that will prevent identity theft and end the hiring of future unauthorized workers and lastly, we establish an improved process for admitting future workers to serve our nation's work force needs while simultaneously protecting all workers. other bipartisan groups and senators have stood in the same spot before, trumpeting similar proposals, but we believe this will be the year congress finally gets it done. the politics on this issue have been turned upside down. for the first time ever, there's more political risk in opposing immigration reform than in supporting it. we believe we have a window of opportunity to act, but we will only succeed if the effort is bipartisan. by their presence today, my republican colleagues are making a significant statement about the need to fix our broken immigration system. we democrats are equally serious. we do not want immigration as a wedge issue. much father, we want a bipartisan bill that solves the problem and becomes law. we recognize that in order to pass bipartisan legislation, none of us can get everything we want. that's why our frame work says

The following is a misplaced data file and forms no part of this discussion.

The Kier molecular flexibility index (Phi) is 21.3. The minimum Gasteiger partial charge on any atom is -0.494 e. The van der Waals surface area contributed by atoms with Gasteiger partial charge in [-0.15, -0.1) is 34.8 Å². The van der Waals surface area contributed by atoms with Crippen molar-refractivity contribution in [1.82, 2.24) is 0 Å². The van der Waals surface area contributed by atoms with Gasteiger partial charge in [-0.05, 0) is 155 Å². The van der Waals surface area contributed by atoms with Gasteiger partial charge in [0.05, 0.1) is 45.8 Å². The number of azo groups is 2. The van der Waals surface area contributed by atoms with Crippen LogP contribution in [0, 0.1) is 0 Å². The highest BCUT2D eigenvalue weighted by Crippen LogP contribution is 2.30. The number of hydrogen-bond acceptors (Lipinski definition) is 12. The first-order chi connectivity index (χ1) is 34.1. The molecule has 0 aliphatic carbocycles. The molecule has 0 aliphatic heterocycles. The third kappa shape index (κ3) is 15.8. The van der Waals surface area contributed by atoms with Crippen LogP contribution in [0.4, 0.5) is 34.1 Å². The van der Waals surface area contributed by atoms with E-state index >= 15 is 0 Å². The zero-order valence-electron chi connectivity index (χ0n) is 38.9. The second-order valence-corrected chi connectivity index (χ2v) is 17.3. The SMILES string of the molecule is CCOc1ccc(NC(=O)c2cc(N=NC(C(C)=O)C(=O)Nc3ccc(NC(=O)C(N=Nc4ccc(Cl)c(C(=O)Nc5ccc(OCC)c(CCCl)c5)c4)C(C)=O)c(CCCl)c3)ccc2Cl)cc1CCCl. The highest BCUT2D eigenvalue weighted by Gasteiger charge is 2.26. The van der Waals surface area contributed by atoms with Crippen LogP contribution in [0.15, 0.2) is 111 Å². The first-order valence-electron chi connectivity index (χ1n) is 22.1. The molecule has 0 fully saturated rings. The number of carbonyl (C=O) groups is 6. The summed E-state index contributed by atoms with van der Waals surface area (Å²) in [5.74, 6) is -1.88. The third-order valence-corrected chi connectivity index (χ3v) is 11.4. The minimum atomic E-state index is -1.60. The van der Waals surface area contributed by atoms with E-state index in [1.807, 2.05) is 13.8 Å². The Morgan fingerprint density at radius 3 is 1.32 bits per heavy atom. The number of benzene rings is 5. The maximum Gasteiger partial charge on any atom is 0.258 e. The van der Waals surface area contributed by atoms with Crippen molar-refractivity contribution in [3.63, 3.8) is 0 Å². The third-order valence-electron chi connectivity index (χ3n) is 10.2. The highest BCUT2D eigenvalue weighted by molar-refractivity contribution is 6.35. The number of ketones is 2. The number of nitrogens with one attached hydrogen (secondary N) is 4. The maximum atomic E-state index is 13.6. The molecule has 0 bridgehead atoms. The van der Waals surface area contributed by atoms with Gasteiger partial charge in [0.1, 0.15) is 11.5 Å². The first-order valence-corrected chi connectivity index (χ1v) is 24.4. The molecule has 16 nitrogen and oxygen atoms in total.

to the administration. lastly, i will say that the administration has other people who are on their side, people like pastor coat who was in the gay movement and opening that up that they could turn to for the inaugural prayer. >> ari, let's talk a little bit about the vice president and his task force on guns right now. here's the question. he's obviously going to come up with his recommendations by tuesday. with every day that passes, since the newtown massacre, does the chances of real substantive gun control legislation fade, get weaker? >> i don't think so. i think newtown is so searing in people's minds that this has a longer lasting factor than most shootings previously. there was another shooting today, as you saw, wolf, and this one involved a shotgun. i think it still raises the question, do any of us know how to stop these shootings from taking place? are we going to ban shotguns now? like the sentiment is to ban assault rifles. i think we're still going to grapple with this. i hope it's balanced. i hope it's not just gun control and taking advantage of newtown. we do need to do something